Thursday, March 12, 2020

Questions about Gouache Painting Outdoors

People had some good questions about my recent YouTube video Sketching an Old Firehouse (Big Revisions to the Painting Halfway Through)

sofachange "I recently tried gouache for the first time (inspired by your videos). I am curious why you started the buildings transparently when I would have expected you to go straight to opaque, which you did with the sky. Is there a rule of thumb to follow?"
James Gurney: I never paint the same way twice, but there are some general principles about what I do first and what comes later: 
1. From wet application first to drybrush later
2. Big areas to small shapes
3. Large relationships of tones first, accents last.

Eyal Dror
"Timex weekender watch?"

James Gurney No, it's a $5 watch I picked up at a big box craft store. I wanted something with simple, clear numbers.

Chris Ma
"How you arrange the colour scheme of a painting? How do you design the colours so that the painting is more coherent?"

Gurney: I've found the best way to achieve a unified, coherent color scheme is to use fewer colors, either by premixing batches of colors (which works best in oil paints), or by limiting the number of colors you squeeze on the palette. The second thing is that I try to capture the colors I see. Nature's colors are nearly always interesting and coherent.

Welther47 "I have a question about casein and acrylic gouache; won't they ruin the brushes when they dry or do you have enough time to clean them? Also, is there an easy way to clean them. I imagine Acrylic gouache will create a layer of plastic on the brush that will never come off again."

James Gurney You're right. Acrylic gouache will wreck brushes if you let it dry in them. That's one of the reasons I don't like to paint with them on location. I can't always get to a place to wash them thoroughly. Casein is a little more forgiving if you wait a few hours to wash your brushes because the emulsion takes a while to set up. Either way, I generally just use them for underpainting or priming, which I do in the studio in advance of the outdoor painting session.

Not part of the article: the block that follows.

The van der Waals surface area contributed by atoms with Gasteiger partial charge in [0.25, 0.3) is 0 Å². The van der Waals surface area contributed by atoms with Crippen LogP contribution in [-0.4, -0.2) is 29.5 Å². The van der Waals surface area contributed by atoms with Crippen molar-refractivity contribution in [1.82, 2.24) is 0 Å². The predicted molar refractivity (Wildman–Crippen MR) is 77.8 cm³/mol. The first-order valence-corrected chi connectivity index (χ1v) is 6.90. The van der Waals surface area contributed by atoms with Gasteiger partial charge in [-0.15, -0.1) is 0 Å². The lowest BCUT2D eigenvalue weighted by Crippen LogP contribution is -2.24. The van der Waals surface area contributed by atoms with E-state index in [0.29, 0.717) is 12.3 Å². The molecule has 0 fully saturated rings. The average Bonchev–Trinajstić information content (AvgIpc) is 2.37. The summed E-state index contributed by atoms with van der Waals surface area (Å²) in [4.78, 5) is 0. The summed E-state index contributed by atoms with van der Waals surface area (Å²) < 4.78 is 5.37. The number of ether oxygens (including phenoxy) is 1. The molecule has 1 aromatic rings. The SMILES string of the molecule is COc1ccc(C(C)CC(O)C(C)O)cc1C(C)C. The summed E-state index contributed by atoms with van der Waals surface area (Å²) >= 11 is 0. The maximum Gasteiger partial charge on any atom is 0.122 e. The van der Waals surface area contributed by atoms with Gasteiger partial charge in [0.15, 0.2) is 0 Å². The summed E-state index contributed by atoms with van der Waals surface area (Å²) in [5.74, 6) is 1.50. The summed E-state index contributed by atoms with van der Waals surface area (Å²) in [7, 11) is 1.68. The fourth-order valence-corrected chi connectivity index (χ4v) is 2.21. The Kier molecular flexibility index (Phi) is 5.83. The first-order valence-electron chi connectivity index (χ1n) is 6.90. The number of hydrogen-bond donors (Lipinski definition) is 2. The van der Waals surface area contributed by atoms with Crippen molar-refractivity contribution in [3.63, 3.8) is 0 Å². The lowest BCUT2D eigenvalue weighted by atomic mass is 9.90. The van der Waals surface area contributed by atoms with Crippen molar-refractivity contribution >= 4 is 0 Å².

"How do you paint reflection in water? I have seen you paint the ocean and rivers/creeks, but I am interested in knowing how do you paint objects reflected in water, such as in a pool or fountain, since it has been really challenging to try and recreate the effects of ripples and the movement of water while preserving the shapes or shadows of an object being reflected on it."
Gurney: I have a three part blog series on water reflections starting here.

1 comment:

DIana said...

Winsor & Newton make a brush cleaner and restorer that is nothing short of a miracle. It will take even filled, totally dry brushes and get them back to new. Oil brushes are relatively quick, just a few hours. Acrylic might take three overnight soaks, but I haven't met a brush yet, mine or someone else's, that I couldn't get clean. I plan to write a short story about someone that stabs her husband to death with a hardened brush, then cleans it so the cops can never find the murder weapon...LOL.